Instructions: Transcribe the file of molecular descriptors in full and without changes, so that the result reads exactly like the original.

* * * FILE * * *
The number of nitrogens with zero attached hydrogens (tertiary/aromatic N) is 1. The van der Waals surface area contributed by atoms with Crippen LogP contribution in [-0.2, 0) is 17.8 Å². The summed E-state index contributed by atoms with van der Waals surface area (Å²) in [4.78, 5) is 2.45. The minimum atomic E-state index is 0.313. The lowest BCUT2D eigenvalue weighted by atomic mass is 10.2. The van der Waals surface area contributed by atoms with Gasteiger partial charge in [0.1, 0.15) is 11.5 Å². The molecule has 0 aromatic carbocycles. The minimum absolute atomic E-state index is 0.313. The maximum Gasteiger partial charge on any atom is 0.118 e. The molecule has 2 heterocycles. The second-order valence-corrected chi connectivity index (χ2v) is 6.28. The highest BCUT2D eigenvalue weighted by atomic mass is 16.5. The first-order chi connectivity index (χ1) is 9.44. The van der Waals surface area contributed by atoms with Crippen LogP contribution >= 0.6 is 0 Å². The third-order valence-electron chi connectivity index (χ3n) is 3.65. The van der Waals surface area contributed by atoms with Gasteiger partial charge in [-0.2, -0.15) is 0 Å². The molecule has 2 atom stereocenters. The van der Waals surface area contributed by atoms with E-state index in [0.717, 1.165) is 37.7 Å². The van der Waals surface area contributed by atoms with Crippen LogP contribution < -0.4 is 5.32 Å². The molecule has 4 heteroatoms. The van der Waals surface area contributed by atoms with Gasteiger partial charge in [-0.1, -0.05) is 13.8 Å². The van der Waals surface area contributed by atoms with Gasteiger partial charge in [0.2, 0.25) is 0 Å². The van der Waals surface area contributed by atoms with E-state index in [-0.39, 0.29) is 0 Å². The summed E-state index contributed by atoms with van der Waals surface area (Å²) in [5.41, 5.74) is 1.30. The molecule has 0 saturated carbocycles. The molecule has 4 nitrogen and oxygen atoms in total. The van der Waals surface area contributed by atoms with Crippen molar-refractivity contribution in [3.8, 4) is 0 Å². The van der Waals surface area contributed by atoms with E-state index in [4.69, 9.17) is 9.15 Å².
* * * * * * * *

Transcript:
The number of nitrogens with zero attached hydrogens (tertiary/aromatic N) is 1. The van der Waals surface area contributed by atoms with Crippen LogP contribution in [-0.2, 0) is 17.8 Å². The summed E-state index contributed by atoms with van der Waals surface area (Å²) in [4.78, 5) is 2.45. The minimum atomic E-state index is 0.313. The lowest BCUT2D eigenvalue weighted by atomic mass is 10.2. The van der Waals surface area contributed by atoms with Gasteiger partial charge in [0.1, 0.15) is 11.5 Å². The molecule has 0 aromatic carbocycles. The minimum absolute atomic E-state index is 0.313. The maximum Gasteiger partial charge on any atom is 0.118 e. The molecule has 2 heterocycles. The second-order valence-corrected chi connectivity index (χ2v) is 6.28. The highest BCUT2D eigenvalue weighted by atomic mass is 16.5. The first-order chi connectivity index (χ1) is 9.44. The van der Waals surface area contributed by atoms with Crippen LogP contribution >= 0.6 is 0 Å². The third-order valence-electron chi connectivity index (χ3n) is 3.65. The van der Waals surface area contributed by atoms with Gasteiger partial charge in [-0.2, -0.15) is 0 Å². The molecule has 2 atom stereocenters. The van der Waals surface area contributed by atoms with E-state index in [0.717, 1.165) is 37.7 Å². The van der Waals surface area contributed by atoms with Crippen LogP contribution < -0.4 is 5.32 Å². The molecule has 4 heteroatoms. The van der Waals surface area contributed by atoms with Gasteiger partial charge in [-0.1, -0.05) is 13.8 Å². The van der Waals surface area contributed by atoms with Gasteiger partial charge in [0.2, 0.25) is 0 Å². The van der Waals surface area contributed by atoms with E-state index in [-0.39, 0.29) is 0 Å². The summed E-state index contributed by atoms with van der Waals surface area (Å²) in [5.41, 5.74) is 1.30. The molecule has 0 saturated carbocycles. The molecule has 4 nitrogen and oxygen atoms in total. The van der Waals surface area contributed by atoms with Crippen molar-refractivity contribution in [3.8, 4) is 0 Å². The van der Waals surface area contributed by atoms with E-state index in [4.69, 9.17) is 9.15 Å².